“I’m in this for the long haul, and I want to finish this up,” Nationals Manager Davey Johnson told players on the final day of the season. (John McDonnell/The Washington Post)

On the final day of the 2011 season, as the Washington Nationals prepared to put the final touch on one of the franchise’s best months, Davey Johnson called players into his office one by one. The Nationals had guaranteed a third-place finish and improved by 10 victories over the previous year. For Johnson, the progress represented a signpost, not an end point. He wanted his players to know.

“I’m in this for the long haul, and I want to finish this up,” Johnson told them. “I don’t want to come in here for a year. I want to stick around.”

Monday morning, the Nationals officially named Johnson their manager for the 2012 season, exercising an option in his contract and continuing a tenure that began last season amid upheaval and led to perhaps the most promising stretch since baseball returned to Washington.

General Manager Mike Rizzo called bringing Johnson back, a move long expected, an “easy decision.” Players uniformly supported the return of Johnson, 68, who will be the oldest manager in baseball.

“It really feels great,” Johnson said. “It’s such a great organization, such a great bunch of kids. We didn’t come close to the ceiling this year. I really feel like I’m kind of their father figure. I think they respect me, and I feel like I’m the guy to steer them along their path.”

Johnson moved from a front-office role to the dugout last season on June 27, four days after Jim Riggleman’s abrupt resignation. He went 40-43, including a 14-4 finishing kick that built uncommonly high expectations for 2012. He gained the trust and support of players, most of whom had met Johnson while he worked in his front-office position.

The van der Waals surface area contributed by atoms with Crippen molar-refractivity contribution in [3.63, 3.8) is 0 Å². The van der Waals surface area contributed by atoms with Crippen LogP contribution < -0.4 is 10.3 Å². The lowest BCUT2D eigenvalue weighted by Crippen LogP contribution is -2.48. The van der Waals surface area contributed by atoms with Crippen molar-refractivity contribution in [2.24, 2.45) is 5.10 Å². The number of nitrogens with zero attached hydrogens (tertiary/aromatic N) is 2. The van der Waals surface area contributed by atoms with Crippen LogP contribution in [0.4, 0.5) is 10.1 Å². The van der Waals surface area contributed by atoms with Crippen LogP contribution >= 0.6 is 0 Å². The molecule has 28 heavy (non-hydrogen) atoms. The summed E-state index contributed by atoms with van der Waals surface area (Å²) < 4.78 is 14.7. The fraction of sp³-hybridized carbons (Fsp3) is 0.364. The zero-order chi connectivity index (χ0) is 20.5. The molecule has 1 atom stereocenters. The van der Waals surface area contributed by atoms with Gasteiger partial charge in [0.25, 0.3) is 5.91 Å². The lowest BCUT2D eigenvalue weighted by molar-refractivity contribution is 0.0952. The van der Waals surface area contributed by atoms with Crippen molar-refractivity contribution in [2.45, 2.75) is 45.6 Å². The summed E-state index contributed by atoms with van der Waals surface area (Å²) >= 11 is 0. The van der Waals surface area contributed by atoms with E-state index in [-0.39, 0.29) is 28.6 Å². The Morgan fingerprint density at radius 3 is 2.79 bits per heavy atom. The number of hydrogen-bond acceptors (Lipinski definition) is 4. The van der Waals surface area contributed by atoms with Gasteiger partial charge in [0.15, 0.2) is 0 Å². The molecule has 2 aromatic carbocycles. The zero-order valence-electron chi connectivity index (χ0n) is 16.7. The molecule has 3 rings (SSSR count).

“If you have someone struggling, he’s going to stick with him,” third baseman Ryan Zimmerman said. “He puts the lineup up every day, and that’s going to be the lineup. We respect him for giving us our space, and because of that we’re going to play hard for him.”

Rizzo interviewed multiple candidates to become the Nationals’ manager in 2012, including third base coach Bo Porter. But there was never a question who would remain in charge. Rizzo feels a distinct comfort with Johnson, whom he hired as a special assistant the day he became the Nationals’ interim general manager in 2009.

This June, when Riggleman suddenly quit, Rizzo thought first of Johnson, who had last managed in the majors in 2000 for the Los Angeles Dodgers. On the night of June 23, after Riggleman resigned, Rizzo had dinner with Johnson at a Washington hotel.

“The only question I had about Davey taking over was, did he want to do it?” Rizzo said. “Was his energy level and his focus going to be there?”

And so, the basis of Johnson’s appointment for 2012 arrived well before the opportunity arose, all the way back in last spring training. Johnson arrived last February with more energy than he had felt in years, largely because of an ablation doctors at the Mayo Clinic performed on his heart over the winter. He pounded groundballs and moved briskly from field to field.

“He had an energy about him,” Rizzo said. “I thought to myself, ‘Davey is really into it and really fired up for the season.’ ”